Why Is Cybersecurity Important?

So much has been written about cybersecurity that it’s sometimes easy to forget exactly why it’s important in the first place.

Cybersecurity is important for two very human reasons:

  1. Our identities are increasingly online. From credit agencies to our workplaces and to the social media networks that we use every day, we are living online.
  2. The supply chains that keep us fed and clothed are all managed through information technology.

Last year, Risk Based Security reported that in the first six months of 2019, 4.1 billion records were exposed via data breaches. The impact of major data breaches involving organizations such as Equifax, Amazon, Marriott and Microsoft means something more than just having to change your password.

It means that individuals and groups are targeting the technology that, basically, defines and supports you in the modern world. They are targeting systems that contain your personal data. In other words, attackers worldwide are targeting you. That said, we must protect information systems.

Power, Presence and Privacy: Three Essential Factors

Information security is all about three factors: power, presence and privacy. Today’s tech is incredibly powerful. Just last year, the typical mobile device became more powerful than a traditional PC.

Additionally, tech is everywhere. We’re now wearing technology that has the ability to gather sensitive data wherever we go. Cybercriminals love to obtain this information. As a result, organizations that collect this data are held to strict standards.

Information: What’s at Stake

We love our Internet of Things (IoT) devices. But they gather sensitive information. Some of this information is called primary information, because it’s directly about you and your identity.

Examples of primary information include:

  • Username
  • Passwords
  • Bank account information
  • Credit card information
  • Social security numbers
  • Your weight
  • Your purchasing choices
  • And so much more

Combined, this is a recipe for identity theft.

This type of data is often referred to as primary data, or even personally identifiable information (PII). This data is captured, stored and processed. This processing is often called data analytics or business intelligence (BI).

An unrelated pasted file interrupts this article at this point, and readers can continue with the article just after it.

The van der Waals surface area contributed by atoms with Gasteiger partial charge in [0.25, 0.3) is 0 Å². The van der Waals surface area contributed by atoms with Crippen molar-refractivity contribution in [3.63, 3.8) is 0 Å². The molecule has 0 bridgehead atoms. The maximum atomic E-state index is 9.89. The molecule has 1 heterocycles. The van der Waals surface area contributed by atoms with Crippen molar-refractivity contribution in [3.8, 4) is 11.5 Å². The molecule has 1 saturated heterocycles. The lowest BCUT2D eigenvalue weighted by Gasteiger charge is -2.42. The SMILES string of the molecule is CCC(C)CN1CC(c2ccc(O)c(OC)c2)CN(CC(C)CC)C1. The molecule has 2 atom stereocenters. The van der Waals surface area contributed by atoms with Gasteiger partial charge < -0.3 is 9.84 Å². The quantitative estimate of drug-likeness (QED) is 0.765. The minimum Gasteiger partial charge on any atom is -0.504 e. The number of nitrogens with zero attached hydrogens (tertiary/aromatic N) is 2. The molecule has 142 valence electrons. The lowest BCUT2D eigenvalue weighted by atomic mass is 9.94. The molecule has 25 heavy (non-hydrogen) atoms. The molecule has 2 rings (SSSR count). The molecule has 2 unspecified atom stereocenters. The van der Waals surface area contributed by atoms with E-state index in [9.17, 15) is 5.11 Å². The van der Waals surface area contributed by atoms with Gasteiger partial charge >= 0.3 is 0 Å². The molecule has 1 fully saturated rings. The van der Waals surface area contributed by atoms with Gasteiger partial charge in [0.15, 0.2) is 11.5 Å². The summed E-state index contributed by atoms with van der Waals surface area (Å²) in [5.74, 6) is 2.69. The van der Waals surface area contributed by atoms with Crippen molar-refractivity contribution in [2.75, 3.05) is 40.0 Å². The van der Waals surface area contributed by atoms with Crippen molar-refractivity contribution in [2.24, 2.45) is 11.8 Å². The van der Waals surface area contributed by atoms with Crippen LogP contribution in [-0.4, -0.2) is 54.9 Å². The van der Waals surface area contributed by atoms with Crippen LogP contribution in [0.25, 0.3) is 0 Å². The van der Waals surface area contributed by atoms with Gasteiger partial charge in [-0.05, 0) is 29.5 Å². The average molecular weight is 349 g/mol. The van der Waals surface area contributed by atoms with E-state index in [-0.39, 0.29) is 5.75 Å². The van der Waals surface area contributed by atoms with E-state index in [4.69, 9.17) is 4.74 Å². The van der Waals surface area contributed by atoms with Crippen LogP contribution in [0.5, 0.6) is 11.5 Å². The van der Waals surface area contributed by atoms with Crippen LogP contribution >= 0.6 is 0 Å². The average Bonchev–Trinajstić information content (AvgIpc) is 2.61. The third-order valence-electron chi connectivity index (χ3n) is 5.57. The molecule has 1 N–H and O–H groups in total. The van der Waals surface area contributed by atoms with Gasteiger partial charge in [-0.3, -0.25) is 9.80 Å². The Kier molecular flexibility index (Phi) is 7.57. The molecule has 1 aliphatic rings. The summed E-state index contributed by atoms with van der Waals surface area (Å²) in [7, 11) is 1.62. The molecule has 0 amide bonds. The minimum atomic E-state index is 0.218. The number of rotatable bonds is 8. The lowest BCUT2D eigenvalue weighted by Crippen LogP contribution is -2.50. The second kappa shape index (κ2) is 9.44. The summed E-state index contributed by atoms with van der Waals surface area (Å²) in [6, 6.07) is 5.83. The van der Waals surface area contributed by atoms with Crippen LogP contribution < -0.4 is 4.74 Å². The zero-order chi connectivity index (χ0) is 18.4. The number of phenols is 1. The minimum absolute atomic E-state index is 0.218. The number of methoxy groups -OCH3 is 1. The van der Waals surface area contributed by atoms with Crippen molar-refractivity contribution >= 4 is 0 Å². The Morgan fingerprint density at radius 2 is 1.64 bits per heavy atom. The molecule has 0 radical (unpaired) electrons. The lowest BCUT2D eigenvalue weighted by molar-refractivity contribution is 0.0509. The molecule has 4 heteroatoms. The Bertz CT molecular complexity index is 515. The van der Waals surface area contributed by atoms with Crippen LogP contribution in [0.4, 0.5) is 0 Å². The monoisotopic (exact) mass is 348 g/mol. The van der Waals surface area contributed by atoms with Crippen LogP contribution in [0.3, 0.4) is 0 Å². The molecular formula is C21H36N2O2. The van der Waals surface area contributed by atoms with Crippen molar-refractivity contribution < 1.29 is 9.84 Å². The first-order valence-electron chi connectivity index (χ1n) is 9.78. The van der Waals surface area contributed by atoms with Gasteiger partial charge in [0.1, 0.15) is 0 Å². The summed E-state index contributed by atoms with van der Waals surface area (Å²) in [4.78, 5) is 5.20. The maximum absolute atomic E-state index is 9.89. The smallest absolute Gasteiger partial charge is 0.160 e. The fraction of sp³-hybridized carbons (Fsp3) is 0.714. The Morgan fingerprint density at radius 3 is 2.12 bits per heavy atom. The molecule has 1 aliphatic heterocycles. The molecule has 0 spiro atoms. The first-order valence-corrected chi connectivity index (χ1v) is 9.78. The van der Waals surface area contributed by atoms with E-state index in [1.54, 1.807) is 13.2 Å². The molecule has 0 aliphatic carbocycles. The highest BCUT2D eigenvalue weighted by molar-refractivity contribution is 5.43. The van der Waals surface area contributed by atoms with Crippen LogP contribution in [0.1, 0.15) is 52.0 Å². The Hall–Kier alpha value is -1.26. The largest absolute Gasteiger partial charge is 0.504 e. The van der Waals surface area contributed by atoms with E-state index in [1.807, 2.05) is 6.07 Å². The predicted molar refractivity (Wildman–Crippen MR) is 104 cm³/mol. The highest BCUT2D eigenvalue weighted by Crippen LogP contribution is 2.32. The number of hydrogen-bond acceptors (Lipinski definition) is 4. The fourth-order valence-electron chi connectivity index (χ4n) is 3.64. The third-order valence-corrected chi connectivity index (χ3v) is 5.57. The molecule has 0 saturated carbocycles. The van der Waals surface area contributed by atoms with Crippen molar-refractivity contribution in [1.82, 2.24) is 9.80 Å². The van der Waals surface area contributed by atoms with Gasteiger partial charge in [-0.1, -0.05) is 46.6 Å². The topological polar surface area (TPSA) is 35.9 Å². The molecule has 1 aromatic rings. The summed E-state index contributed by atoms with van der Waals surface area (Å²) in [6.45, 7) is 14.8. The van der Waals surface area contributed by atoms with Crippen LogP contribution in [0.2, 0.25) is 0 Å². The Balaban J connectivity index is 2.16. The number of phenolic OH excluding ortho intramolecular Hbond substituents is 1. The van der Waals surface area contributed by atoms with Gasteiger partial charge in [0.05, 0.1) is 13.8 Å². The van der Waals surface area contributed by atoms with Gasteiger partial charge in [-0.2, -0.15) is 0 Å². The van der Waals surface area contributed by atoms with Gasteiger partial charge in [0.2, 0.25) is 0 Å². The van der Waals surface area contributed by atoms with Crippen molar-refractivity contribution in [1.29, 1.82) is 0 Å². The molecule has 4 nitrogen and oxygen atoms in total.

Devices also capture indirect information about you, often called metadata. This data is the seemingly insignificant information you and your devices generate as you move from place to place.

Contact-tracing applications – which gained popularity amidst the COVID-19 outbreak – as well as typical mobile devices are all capable of capturing this metadata. Metadata can include the 4G cell phone towers and 5G devices that your mobile phone or smart watch has connected to, the ISP you are currently using and your location.

Each time you connect to a Wi-Fi hotspot, an organization is collecting data. The primary and secondary data you generate can all be crunched. This crunching allows organizations to make highly accurate guesses about your interests, future activities and even intentions. It’s up to cybersecurity professionals to ensure that this personal information remains private, secure and properly used.

Types of Cybersecurity Threats

When it comes to cybercrime, many specific threats exist. The following table describes some of the more common cyberattacks that occur worldwide.



Social Engineering This is the primary way attackers get in. This type of cyberattack is often conducted in conjunction with other attacks. Specific social engineering methods include phishing, which is where an attacker tricks a user into taking an action (e.g., clicking on a link) that defeats security. Learn more about social engineering.
Ransomware Attacks This particular cyberthreat is where an attacker encrypts the victim’s sensitive data, taking it hostage. The victim must then pay to obtain a decryption key to regain access to their computers. In some cases, ransomware can actually reveal sensitive information to the public, which can cause the victim organization to receive fines from government agencies. Learn more about ransomware.
Distributed Denial of Service (DDoS) Attacks This attack involves the misuse of native TCP/IP-based protocols to consume bandwidth and overwhelm systems so that they can’t provide essential services. Learn more about DDoS attacks.
Malware Hackers create applications of all types. These include spyware tools that log your every key stroke, as well as illicit servers that steal sensitive computer systems data. Learn more about malware.

Why Cyberattacks Happen

Small and large businesses alike have the tendency to skip essential steps when deploying technology. As a result, companies sometimes create the conditions for cybersecurity attacks to occur without realizing it.

Sometimes, an organization consciously decides to skip essential steps of the software development process. Code reviews, while essential, are time-consuming, and are often seen as less important than releasing a new feature or service on time. Companies should perform regular risk assessment activities and also update their antivirus software and other security tools. However, organizations don’t always do this.